Steps to follow to sell a business
The sale of a company is not like the sale of a property (a house, premises, warehouse, etc.) since what is being offered is an organisation capable of generating profits in the form of money for its owners and, therefore, there are radically different aspects to real estate.
The sale of a company is a structured process that must begin with an analysis and valuation of the business in order to know and document what is being offered to the potential interested party. This analysis and valuation require projecting the reasonable possibilities of the company based on recent results (two or three last financial years), the development strategy, the client portfolio and the opportunities offered by the market to which its products and services are aimed based on its organisational and production structure, as well as its competitive advantages.
There is no doubt that the seller will always have his own perception of value and economic ambitions to maximise the price, but the buyer will have that to. Whenever a balance of perceptions and prices is achieved, the chances to succeed increase considerably.
As in any business, the existing supply and demand will influence the price references for the value of the company, as well as the financial liquidity among potential buyers, which will undoubtedly affect the transaction.
In any case, the sale of a company requires preparation and documentation that generates interest and accredits the reality and expectations of profit for the range of potential buyers. For this reason, the assistance of specialised professionals is a key and essential element for the sale to materialise.
There is no doubt that once the preliminary analysis, valuation and documentation have been completed, it will be necessary to plan the commercial and marketing actions to locate interested parties, always maintaining confidentiality to avoid internal conflicts and to prevent the progress of the business from being affected in a sensitive way.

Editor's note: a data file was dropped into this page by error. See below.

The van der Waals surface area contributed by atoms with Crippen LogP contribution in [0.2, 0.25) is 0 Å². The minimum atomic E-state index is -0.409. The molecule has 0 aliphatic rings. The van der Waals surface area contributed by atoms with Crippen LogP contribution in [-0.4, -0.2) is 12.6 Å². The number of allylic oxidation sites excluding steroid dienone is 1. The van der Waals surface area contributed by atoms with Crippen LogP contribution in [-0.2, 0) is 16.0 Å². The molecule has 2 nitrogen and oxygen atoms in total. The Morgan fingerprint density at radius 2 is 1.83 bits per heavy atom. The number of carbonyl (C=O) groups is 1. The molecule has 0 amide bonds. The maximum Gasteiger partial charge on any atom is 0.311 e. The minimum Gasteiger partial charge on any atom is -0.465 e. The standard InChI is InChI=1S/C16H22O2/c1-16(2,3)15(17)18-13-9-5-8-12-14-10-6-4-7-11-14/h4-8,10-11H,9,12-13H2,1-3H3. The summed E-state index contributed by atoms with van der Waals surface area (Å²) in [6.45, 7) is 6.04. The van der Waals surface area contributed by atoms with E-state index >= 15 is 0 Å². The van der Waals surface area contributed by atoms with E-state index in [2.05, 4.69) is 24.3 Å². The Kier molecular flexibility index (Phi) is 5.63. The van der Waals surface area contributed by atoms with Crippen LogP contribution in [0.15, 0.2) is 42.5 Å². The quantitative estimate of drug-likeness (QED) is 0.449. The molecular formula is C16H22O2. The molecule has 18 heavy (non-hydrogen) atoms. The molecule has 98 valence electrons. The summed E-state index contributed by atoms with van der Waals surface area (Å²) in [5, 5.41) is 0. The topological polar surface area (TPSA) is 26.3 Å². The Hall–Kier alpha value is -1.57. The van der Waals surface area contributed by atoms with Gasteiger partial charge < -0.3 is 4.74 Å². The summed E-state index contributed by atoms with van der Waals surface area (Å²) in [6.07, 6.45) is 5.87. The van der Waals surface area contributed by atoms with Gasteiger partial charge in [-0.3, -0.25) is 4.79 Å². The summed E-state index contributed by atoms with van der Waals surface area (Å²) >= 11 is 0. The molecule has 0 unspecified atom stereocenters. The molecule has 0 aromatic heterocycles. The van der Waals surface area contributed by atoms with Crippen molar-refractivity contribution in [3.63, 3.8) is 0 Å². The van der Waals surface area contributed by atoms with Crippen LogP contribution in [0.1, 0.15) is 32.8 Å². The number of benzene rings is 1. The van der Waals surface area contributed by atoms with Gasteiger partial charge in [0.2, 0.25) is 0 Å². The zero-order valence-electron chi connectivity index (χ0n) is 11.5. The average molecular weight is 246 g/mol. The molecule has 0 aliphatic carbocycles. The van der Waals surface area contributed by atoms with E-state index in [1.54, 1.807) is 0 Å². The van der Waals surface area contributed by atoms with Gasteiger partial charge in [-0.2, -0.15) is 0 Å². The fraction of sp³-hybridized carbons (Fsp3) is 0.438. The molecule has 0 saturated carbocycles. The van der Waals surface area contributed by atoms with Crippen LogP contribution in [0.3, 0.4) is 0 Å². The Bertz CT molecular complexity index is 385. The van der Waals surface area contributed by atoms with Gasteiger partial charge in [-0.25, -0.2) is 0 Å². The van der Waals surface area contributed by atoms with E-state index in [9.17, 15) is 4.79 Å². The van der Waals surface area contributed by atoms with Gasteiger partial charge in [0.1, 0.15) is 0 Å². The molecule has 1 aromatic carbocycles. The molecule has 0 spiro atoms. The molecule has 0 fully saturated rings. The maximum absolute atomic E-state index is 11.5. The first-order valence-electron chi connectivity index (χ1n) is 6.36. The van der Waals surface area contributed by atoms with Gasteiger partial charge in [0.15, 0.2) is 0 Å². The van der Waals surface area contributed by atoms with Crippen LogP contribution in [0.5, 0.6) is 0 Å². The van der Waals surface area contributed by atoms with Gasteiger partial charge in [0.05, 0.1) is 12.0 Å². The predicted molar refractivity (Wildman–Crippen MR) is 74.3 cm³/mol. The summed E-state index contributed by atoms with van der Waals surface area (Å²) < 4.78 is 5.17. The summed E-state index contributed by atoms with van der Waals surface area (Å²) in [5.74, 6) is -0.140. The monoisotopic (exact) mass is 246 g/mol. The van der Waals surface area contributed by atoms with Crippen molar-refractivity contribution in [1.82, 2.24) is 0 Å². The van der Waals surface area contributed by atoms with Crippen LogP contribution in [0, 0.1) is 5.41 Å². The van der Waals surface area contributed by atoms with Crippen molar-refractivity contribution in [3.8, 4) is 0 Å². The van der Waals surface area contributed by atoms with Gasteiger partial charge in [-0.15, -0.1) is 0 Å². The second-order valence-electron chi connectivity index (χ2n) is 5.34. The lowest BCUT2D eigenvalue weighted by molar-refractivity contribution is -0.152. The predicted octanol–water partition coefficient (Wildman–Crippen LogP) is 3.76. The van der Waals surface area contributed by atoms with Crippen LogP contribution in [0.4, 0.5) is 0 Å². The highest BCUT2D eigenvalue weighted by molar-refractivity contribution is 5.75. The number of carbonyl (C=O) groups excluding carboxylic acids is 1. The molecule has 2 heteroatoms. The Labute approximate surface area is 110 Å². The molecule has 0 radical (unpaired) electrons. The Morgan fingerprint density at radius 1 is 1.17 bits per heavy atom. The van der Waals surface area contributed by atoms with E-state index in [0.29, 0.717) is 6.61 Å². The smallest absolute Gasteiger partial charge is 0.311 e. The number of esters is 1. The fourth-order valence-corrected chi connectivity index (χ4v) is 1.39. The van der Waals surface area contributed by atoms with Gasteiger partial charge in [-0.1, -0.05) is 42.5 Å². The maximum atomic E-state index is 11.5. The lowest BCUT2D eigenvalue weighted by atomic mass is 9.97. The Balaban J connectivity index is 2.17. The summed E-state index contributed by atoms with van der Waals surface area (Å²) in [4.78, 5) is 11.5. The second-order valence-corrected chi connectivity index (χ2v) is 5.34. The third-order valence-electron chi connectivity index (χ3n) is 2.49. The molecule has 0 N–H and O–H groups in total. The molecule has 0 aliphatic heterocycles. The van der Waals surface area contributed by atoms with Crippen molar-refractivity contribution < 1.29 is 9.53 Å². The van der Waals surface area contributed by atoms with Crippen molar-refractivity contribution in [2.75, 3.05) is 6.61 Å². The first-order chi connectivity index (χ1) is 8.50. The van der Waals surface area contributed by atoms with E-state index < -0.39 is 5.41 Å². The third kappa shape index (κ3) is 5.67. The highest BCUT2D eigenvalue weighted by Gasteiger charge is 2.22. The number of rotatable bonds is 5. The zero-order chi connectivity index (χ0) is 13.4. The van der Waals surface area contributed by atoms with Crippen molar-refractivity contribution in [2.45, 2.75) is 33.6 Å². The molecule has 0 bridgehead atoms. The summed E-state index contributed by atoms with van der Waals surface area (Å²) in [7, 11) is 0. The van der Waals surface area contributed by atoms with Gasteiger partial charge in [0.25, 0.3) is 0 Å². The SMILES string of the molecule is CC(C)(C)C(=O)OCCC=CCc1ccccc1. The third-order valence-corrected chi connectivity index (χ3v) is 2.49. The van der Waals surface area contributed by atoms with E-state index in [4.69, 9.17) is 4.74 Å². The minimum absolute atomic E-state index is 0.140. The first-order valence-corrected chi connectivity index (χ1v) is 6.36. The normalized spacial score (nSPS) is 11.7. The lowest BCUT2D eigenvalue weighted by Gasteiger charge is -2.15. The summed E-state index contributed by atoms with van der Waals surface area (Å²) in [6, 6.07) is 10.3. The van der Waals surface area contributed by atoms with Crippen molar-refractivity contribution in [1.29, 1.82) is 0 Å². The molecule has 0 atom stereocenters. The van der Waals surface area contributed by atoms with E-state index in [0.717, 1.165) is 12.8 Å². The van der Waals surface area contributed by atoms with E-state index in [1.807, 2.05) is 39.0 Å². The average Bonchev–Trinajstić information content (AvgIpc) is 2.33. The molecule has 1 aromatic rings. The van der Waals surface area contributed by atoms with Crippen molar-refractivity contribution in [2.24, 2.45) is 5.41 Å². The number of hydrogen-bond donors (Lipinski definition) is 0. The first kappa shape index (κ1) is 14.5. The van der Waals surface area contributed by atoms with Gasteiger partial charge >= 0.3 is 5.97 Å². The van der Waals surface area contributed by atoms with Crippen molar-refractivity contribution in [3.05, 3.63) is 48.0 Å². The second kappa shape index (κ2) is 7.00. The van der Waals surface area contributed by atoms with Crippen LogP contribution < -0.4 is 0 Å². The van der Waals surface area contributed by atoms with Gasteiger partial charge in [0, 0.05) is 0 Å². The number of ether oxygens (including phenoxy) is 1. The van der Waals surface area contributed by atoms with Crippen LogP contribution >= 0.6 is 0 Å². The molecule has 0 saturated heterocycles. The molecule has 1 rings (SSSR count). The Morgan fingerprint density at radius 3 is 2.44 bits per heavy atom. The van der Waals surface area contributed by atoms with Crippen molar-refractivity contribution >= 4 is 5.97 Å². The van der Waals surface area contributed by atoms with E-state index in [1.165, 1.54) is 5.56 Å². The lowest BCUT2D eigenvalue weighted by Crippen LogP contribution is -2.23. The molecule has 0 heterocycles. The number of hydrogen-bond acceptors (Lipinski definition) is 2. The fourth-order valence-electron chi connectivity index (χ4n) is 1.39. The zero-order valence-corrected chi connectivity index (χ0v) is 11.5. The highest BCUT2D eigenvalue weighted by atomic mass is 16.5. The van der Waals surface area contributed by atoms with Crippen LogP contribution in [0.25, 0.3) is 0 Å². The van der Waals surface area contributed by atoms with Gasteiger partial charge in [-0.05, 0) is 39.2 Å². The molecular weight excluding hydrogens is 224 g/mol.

The sale of a company is a process that must be approached by a team, the sellers or owners, the key professionals of the company and the specialised advisors who will direct and coordinate the field work, the dialogue with the interested parties and the closing of the transaction.
The marketing phase involves identifying potential stakeholders, prioritising them, setting a timetable and identifying the best “angle”, who will make the contacts, how to make the contacts and what messages to send.
Once potential stakeholders have been identified and contacted, a sequence of reports and documentation should be prepared and provided as stages are completed.
All steps require the formalisation of contractual commitments with a certain scope depending on the stage of the process, ranging from a letter of intent to a confidentiality agreement or a firm commitment to purchase subject to verifications by the buyer. It is therefore essential that specialised professionals with commercial and negotiating skills are involved.
What should not be done
We identified several issues:
- Initiating the process of selling a business that is not sufficiently known.
- Not being clear about the objectives of the sale and the selection criteria.
- Dismissing candidates a priori.
- Opening an excessively wide range (little control, limited confidentiality and delay in the process).
- Not carrying out a prior survey (in unclear processes).
- Trying to sell “at all costs”.
- Confusing the buyer.
- Considering price as the only variable.
- Not having an experienced financial advisor!
To sum up, not taking advantage of the benefits of a competitive sales process.
The identification of buyers is a key phase of a competitive sales process to which it is necessary to dedicate time and attention, getting to know the business being sold in depth, acquiring “intelligence” of the market and its players, considering, without prejudice, different investors and alternatives. Even so, big surprises always arise.
Sellers/owners often think they are the best people to sell their company. This is a big mistake. You are your own worst representative.
You must rely on specialised professionals if you do not want to fail and nor damage the company’s performance.